- Drought And High Risk Of Wildfire Are Likely In Texas At Least Through Winter
- Triangle eastward under Level 1 risk for severe weather tonight
- Wind fans wildfire in California canyons, residents flee
- 'Atmospheric river' triggers flooding, landslides across southeastern Alaska
- New Jersey cousins organize Hurricane Eta relief efforts for victims in Honduras
Sundays at Debbie Rion and Mark King’s home were tradition, routine, comfort.
Mark cooked the meat – often in a smoker – and Debbie handled the sides. Mac ’n’ cheese was a staple. To-go boxes were stacked on kitchen counters because all the kids and grandkids were essentially required to leave the Loris home with food.
“Momma always texted us, ‘Hey y’all coming for Sunday dinner?” their son, Justin King, said.
Text messages usually had a few more words and didn’t end there between Debbie, Mark, Justin and Nichole Black, King’s sister.
“‘Love you more.’ ‘Love you most.’ Every text message, ‘Love you more,’” Black said.
Sunday dinners and text messages of love are now only memories. Mark and Debbie died Friday during Hurricane Florence from carbon monoxide poisoning from a generator at their home.
King and Black were on vacation in Orlando at the time of the hurricane and spoke to their parents during the storm when the power went out in Loris. “The Lord’s got me,” Mark told his kids.
When the siblings didn’t hear from their parents by the next day, they knew something was wrong.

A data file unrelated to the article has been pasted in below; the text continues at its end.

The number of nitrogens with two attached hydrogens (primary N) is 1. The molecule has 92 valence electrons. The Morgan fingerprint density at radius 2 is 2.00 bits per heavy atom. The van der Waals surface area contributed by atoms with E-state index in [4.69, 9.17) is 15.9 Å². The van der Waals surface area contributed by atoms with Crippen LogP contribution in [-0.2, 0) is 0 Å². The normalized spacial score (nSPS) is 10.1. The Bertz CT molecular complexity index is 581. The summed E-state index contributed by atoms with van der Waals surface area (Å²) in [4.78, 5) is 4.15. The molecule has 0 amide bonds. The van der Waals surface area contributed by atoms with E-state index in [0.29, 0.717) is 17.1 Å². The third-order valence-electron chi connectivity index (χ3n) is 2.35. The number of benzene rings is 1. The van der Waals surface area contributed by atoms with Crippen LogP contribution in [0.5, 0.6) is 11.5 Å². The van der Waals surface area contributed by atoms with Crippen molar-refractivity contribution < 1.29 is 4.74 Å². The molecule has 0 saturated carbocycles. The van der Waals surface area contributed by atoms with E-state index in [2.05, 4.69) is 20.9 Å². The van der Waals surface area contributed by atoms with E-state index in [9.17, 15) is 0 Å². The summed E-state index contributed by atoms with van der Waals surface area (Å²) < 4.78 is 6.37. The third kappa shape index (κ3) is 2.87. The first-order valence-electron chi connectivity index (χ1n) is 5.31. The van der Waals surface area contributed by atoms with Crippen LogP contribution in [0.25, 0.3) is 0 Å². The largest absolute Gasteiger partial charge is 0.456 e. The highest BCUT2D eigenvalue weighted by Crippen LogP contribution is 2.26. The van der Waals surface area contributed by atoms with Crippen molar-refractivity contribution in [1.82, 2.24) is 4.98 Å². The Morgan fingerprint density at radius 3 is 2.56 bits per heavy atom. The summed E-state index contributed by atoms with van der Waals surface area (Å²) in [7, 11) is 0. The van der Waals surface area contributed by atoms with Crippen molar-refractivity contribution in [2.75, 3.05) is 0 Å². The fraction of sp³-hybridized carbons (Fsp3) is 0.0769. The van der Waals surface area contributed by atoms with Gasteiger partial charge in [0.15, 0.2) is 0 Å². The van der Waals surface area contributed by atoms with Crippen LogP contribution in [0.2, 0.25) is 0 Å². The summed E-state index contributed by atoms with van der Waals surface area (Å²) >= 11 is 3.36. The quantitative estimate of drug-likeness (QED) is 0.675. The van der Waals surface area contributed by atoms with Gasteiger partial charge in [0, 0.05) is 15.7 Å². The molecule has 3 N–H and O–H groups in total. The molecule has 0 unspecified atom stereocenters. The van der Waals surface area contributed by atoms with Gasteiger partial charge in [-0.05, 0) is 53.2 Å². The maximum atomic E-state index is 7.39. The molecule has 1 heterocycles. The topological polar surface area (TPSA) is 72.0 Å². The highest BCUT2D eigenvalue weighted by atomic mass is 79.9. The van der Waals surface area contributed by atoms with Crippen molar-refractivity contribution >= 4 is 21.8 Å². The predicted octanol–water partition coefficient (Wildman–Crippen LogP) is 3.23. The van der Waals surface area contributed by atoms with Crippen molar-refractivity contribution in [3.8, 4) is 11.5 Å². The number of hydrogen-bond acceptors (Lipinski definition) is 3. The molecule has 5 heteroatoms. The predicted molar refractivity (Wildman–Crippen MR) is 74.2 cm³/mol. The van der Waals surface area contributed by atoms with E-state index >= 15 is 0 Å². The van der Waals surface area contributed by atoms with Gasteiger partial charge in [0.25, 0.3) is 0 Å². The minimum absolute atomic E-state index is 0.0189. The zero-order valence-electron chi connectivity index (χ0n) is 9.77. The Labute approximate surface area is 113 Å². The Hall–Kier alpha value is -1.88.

‘The biggest heart’
Debbie and Mark never left the Loris area and loved the community. She taught kindergartners at Daisy Elementary for 30 years. He sold cars at the Bell and Bell dealership.
“Everywhere she went, she knew somebody,” Black said of Debbie.
People frequently told Black her mom was the best teacher. She believed in getting on the floor with kids and not lecturing. She also had a box of clothes so she could dress up as different characters.
Mark had his own way of welcoming people and could “sell an empty box,” his daughter said in between tears and laughter remembering her parents.
“He didn’t have that filter,” Black said, “but he had the biggest heart and would give you the shirt off his back, literally.”
King described Debbie’s and Mark’s relationship like “The Notebook.” They met as teens, fell in love, had two kids, fell out of love, and then decades later got back together.
“They were great parents, and even better grandparents,” he said.
Debbie and Mark spoiled their four grandkids, and hoped for more. Black remembered after she moved into her house with a pond that there was Grandpap with four poles ready to take the grandkids fishing.
“He loved family and my mom was the same way,” King said, spinning a silver pewter cross in his hands.
King said the cross brought comfort, and he found dozens in drawers at his parents’ home.
Next weekend was supposed to be joyous, with the family reading for King’s wedding. Debbie constantly bugged him with questions, like whether she should learn a dance by watching a YouTube video. She already had her dress and accessories for the nuptials.
King still plans to hold the wedding, though now it will include tributes to his parents.
“I think Momma would be upset if I didn’t go forward with it,” he said.
The news about their parents “was devastating,” the kids said. It’s also been difficult hearing people in town comment about what happened to their parents.
One of the great things Debbie and Mark did was serve as a sounding board, people for King and Black to call in tough times. Days after their death, King said he was on the back porch, asking for guidance from his parents that the two were doing OK.
“I just wanted a sign,” he said. “We’re not supposed to be burying our parents.”